The U.S. Department of Labor issued final regulations today that extend minimum wage and overtime protections under the Fair Labor Standards Act to about two million previously excluded home care workers—personal care assistants for the frail elderly and the disabled, home health aides, and other direct support paraprofessionals working in the homes of patients and clients needing personal help with needs ranging from changing the dressings on wounds and administering non-injectable medications to personal hygiene and ambulation. The home care workforce is growing fast as the population ages and more people are cared for in their homes, rather than in costlier institutional settings. These jobs need to be decent jobs that pay a living wage.
Although domestic workers, like nannies, chauffeurs and housekeepers, were first covered by the FLSA in 1974, most home care aides have been excluded from minimum wage and overtime protections by the Act’s vague “companionship” exemption, which was never meant to cover people providing services for pay, while in the employ of a third party, rather than in a direct relationship with the patient or elderly client. An agency—and there are very large agencies, some employing tens of thousands of home care workers—could therefore ignore FLSA rules about paying for travel time when an aide moved between one client’s home and another’s, ignore the rules governing break time, and avoid paying time and a half for overtime when an aide worked more than 40 hours in a week. Some employers have even paid less than the miserably low federal minimum wage of $7.25 an hour.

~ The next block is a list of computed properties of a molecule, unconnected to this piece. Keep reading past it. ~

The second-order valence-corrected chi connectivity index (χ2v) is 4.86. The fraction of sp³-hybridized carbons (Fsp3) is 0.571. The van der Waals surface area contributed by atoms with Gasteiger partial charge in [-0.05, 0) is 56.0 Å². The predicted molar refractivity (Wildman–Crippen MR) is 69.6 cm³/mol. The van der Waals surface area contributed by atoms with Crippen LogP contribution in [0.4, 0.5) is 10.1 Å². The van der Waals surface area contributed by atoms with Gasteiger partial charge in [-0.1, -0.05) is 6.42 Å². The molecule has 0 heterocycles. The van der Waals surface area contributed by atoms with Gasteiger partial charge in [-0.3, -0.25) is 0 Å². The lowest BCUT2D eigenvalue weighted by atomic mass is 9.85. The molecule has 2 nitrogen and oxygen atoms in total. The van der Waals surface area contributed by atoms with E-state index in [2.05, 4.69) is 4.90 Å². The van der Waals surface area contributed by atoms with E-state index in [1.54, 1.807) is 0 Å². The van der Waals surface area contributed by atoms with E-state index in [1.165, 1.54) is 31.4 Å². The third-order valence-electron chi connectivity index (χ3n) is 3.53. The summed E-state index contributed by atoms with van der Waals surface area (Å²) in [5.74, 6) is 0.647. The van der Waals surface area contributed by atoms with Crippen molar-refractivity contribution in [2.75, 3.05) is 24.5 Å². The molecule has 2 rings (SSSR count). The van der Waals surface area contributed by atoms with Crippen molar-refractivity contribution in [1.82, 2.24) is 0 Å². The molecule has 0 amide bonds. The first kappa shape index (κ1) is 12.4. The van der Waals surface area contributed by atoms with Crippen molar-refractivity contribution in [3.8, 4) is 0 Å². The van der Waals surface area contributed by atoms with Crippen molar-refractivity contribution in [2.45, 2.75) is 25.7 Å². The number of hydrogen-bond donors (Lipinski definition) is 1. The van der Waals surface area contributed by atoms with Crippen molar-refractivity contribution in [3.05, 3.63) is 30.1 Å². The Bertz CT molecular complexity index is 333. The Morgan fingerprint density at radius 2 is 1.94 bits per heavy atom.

Incomes for home care aides are so low that an estimated 40% receive public supports like food stamps even as they work as many hours as they can. The low pay for the critically important work these aides do has led to very high turnover, the loss of experienced workers, and ever-increasing demands for guestworkers from abroad to take these jobs. A far better course would be to raise wages and require that wages are paid for every hour of their work—to treat this workforce with the respect they deserve.
The Department of Labor’s Home Care final rule is a good start on this process of lifting the wages and improving the lives of this vitally important and fast-growing group of care-givers.